All forms should be completed in advance of your appointment. Please follow the links below to access the Ultrasound General Form required for your upcoming appointment.
If you are having a Gynecologic (Pelvic) Ultrasound exam, please complete the Ultrasound Gynecologic Form instead of the general form.
Please notify our staff when scheduling if you need an interpreter to assist you with your native language.
Arrive at the time of your appointment. Weill Cornell Imaging at NewYork-Presbyterian is limiting the number of patients in our offices at any one time. Patients who arrive early may be asked to return at the time they are scheduled.
Unless needed for physical assistance or to translate for you, visitors are not allowed to accompany patients at any of our practices. For pediatric patients, one parent may accompany a child.
Wearing the right clothing may eliminate the need for you to change into a gown prior to your exam. For ultrasound exams, wear something that is comfortable and easy to remove.
Depending on the type of exam you are having, you may need to fast before your exam. Please note, if you are diabetic you may have a light meal (tea and toast) before the exam and you may bring a snack with you at your appointment. Please contact us to coordinate medication and diet prior to exam.
All of our imaging practices have procedures in place to ensure the safety of our patients and staff. These include:
All patients and visitors are clinically screened upon arrival including a temperature check.
Patient verification is an important part of your safety and you will be asked to verify your identification and your exam several times during your appointment. Our check-in staff will review your completed registration forms with you.
An ultrasound procedure is a non-invasive diagnostic procedure used to assess soft tissue structures such as muscles, blood vessels, and organs.
Ultrasound uses a transducer that sends out ultrasonic sound waves at a frequency too high to be heard. When the transducer is placed at certain locations and angles, the ultrasonic sound waves move through the skin and other body tissues to the organs and structures within. The sound waves bounce off the organs like an echo and return to the transducer. The transducer picks up the reflected waves, which are then converted by a computer into an electronic picture of the organs or tissues under study.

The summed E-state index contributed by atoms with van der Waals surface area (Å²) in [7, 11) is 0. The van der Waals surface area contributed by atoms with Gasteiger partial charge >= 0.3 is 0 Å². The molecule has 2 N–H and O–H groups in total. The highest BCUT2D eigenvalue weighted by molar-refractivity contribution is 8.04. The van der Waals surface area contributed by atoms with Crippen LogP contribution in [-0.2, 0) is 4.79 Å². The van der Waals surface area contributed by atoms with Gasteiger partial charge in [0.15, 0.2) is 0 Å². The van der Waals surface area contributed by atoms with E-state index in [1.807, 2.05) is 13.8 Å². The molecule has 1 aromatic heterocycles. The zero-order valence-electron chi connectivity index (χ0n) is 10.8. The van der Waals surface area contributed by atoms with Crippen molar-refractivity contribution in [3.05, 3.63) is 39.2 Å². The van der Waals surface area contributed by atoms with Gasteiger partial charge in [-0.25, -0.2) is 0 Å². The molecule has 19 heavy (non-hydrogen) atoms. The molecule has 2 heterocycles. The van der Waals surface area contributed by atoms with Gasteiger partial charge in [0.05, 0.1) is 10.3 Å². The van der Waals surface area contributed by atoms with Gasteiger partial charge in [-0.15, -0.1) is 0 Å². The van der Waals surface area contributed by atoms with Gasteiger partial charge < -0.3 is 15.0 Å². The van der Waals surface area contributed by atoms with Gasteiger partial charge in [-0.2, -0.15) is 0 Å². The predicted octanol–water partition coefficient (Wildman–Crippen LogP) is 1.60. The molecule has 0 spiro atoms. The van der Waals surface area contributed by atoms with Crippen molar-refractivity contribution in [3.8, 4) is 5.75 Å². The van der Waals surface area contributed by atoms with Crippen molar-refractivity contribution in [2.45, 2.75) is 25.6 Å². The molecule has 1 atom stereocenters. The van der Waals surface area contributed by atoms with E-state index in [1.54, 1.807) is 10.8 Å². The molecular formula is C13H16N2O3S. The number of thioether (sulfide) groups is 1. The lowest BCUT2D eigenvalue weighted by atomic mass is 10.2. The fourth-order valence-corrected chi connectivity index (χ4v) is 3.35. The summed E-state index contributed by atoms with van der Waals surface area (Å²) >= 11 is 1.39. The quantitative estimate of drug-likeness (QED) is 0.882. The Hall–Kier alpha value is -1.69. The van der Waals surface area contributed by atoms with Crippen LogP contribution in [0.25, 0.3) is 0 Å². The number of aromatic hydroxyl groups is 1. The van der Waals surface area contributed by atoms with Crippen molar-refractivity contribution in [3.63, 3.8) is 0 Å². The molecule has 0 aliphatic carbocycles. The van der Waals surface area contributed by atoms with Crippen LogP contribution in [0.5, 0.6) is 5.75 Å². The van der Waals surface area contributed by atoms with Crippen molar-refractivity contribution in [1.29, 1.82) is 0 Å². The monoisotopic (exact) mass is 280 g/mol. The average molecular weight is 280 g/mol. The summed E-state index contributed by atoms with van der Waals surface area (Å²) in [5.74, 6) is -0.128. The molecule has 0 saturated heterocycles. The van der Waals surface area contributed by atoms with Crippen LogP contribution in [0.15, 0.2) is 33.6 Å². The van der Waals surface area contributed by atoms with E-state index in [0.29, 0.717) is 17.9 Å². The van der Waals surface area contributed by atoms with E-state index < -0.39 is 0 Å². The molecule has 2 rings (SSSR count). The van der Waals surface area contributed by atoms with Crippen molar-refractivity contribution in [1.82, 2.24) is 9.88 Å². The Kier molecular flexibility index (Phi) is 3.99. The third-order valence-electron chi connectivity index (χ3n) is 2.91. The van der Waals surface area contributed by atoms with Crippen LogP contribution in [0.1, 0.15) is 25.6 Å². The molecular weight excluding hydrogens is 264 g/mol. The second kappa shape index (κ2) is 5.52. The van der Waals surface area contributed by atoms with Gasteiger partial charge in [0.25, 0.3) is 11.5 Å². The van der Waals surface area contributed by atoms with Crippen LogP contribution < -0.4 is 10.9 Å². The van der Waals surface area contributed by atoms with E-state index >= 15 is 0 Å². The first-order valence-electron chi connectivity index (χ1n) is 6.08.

Different types of body tissues affect the speed at which sound waves travel. Sound travels the fastest through bone tissue, and moves most slowly through air. The speed at which the sound waves are returned to the transducer, as well as how much of the sound wave returns, is translated by the transducer as different types of tissue.
A clear conducting gel is placed between the transducer and the skin to allow for smooth movement of the transducer over the skin and to eliminate air between the skin and the transducer for the best sound conduction.
By using an additional mode of ultrasound technology during an ultrasound procedure, blood flow can be assessed. An ultrasound transducer capable of assessing blood flow contains a Doppler probe. The Doppler probe within the transducer evaluates the velocity and direction of blood flow in the vessel by making the sound waves audible. The degree of loudness of the audible sound waves indicates the rate of blood flow within a blood vessel. Absence or faintness of these sounds may indicate an obstruction (blockage) of blood flow.
Ultrasounds are used to view internal organs as they function (in "real time," like a live TV broadcast), and to assess blood flow through various vessels. Ultrasound procedures are often used to examine many parts of the body such as the abdomen, breasts, female pelvis, prostate, scrotum, thyroid and parathyroid glands, and the vascular system. During pregnancy, ultrasounds are performed to evaluate the development of the fetus.
Technological advancements in the field of ultrasound now include images that can be made in a three-dimensional view (3-D) and/or four dimensional (4-D) view. The added dimension of the 4-D is motion, so that it is a 3-D view with movement.